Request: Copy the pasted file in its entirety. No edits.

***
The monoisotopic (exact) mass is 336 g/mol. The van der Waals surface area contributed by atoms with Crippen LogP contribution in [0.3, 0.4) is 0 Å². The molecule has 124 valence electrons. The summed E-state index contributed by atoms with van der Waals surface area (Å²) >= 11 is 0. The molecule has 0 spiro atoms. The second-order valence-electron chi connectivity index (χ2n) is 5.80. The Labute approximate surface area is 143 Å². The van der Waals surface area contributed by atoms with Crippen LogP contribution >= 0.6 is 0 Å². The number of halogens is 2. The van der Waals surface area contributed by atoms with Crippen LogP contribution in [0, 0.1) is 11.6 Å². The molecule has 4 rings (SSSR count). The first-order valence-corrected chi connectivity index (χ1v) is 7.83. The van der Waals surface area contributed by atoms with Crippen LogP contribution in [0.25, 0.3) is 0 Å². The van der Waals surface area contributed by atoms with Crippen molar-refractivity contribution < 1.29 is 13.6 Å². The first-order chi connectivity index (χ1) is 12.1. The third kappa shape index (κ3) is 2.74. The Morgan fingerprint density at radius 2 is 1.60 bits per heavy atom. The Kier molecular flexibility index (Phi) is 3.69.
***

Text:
The monoisotopic (exact) mass is 336 g/mol. The van der Waals surface area contributed by atoms with Crippen LogP contribution in [0.3, 0.4) is 0 Å². The molecule has 124 valence electrons. The summed E-state index contributed by atoms with van der Waals surface area (Å²) >= 11 is 0. The molecule has 0 spiro atoms. The second-order valence-electron chi connectivity index (χ2n) is 5.80. The Labute approximate surface area is 143 Å². The van der Waals surface area contributed by atoms with Crippen LogP contribution >= 0.6 is 0 Å². The number of halogens is 2. The van der Waals surface area contributed by atoms with Crippen LogP contribution in [0, 0.1) is 11.6 Å². The molecule has 4 rings (SSSR count). The first-order valence-corrected chi connectivity index (χ1v) is 7.83. The van der Waals surface area contributed by atoms with Crippen LogP contribution in [0.25, 0.3) is 0 Å². The van der Waals surface area contributed by atoms with Crippen molar-refractivity contribution < 1.29 is 13.6 Å². The first-order chi connectivity index (χ1) is 12.1. The third kappa shape index (κ3) is 2.74. The Morgan fingerprint density at radius 2 is 1.60 bits per heavy atom. The Kier molecular flexibility index (Phi) is 3.69.